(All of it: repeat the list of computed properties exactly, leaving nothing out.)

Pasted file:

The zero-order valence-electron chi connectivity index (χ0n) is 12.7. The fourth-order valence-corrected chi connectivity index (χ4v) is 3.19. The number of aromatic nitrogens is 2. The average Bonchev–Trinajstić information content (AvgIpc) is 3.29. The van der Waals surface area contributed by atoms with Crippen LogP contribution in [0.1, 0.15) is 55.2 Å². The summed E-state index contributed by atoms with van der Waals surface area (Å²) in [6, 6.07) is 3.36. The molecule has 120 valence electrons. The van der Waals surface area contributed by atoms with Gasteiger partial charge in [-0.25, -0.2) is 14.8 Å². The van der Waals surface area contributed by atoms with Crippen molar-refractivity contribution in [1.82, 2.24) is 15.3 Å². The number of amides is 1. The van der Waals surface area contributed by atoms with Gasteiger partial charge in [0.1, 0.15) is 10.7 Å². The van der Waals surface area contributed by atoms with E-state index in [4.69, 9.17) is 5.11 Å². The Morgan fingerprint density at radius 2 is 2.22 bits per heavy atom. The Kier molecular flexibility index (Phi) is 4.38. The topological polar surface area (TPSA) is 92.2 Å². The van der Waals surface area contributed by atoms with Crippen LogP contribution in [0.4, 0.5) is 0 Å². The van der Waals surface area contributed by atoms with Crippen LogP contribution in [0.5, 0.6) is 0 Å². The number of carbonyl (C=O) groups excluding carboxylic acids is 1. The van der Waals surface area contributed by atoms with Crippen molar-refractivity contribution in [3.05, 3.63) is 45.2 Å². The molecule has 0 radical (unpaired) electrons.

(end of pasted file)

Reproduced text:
The zero-order valence-electron chi connectivity index (χ0n) is 12.7. The fourth-order valence-corrected chi connectivity index (χ4v) is 3.19. The number of aromatic nitrogens is 2. The average Bonchev–Trinajstić information content (AvgIpc) is 3.29. The van der Waals surface area contributed by atoms with Crippen LogP contribution in [0.1, 0.15) is 55.2 Å². The summed E-state index contributed by atoms with van der Waals surface area (Å²) in [6, 6.07) is 3.36. The molecule has 120 valence electrons. The van der Waals surface area contributed by atoms with Gasteiger partial charge in [-0.25, -0.2) is 14.8 Å². The van der Waals surface area contributed by atoms with Crippen molar-refractivity contribution in [1.82, 2.24) is 15.3 Å². The number of amides is 1. The van der Waals surface area contributed by atoms with Gasteiger partial charge in [0.1, 0.15) is 10.7 Å². The van der Waals surface area contributed by atoms with E-state index in [4.69, 9.17) is 5.11 Å². The Morgan fingerprint density at radius 2 is 2.22 bits per heavy atom. The Kier molecular flexibility index (Phi) is 4.38. The topological polar surface area (TPSA) is 92.2 Å². The van der Waals surface area contributed by atoms with Crippen LogP contribution in [0.4, 0.5) is 0 Å². The van der Waals surface area contributed by atoms with Crippen LogP contribution in [0.5, 0.6) is 0 Å². The number of carbonyl (C=O) groups excluding carboxylic acids is 1. The van der Waals surface area contributed by atoms with Crippen molar-refractivity contribution in [3.05, 3.63) is 45.2 Å². The molecule has 0 radical (unpaired) electrons.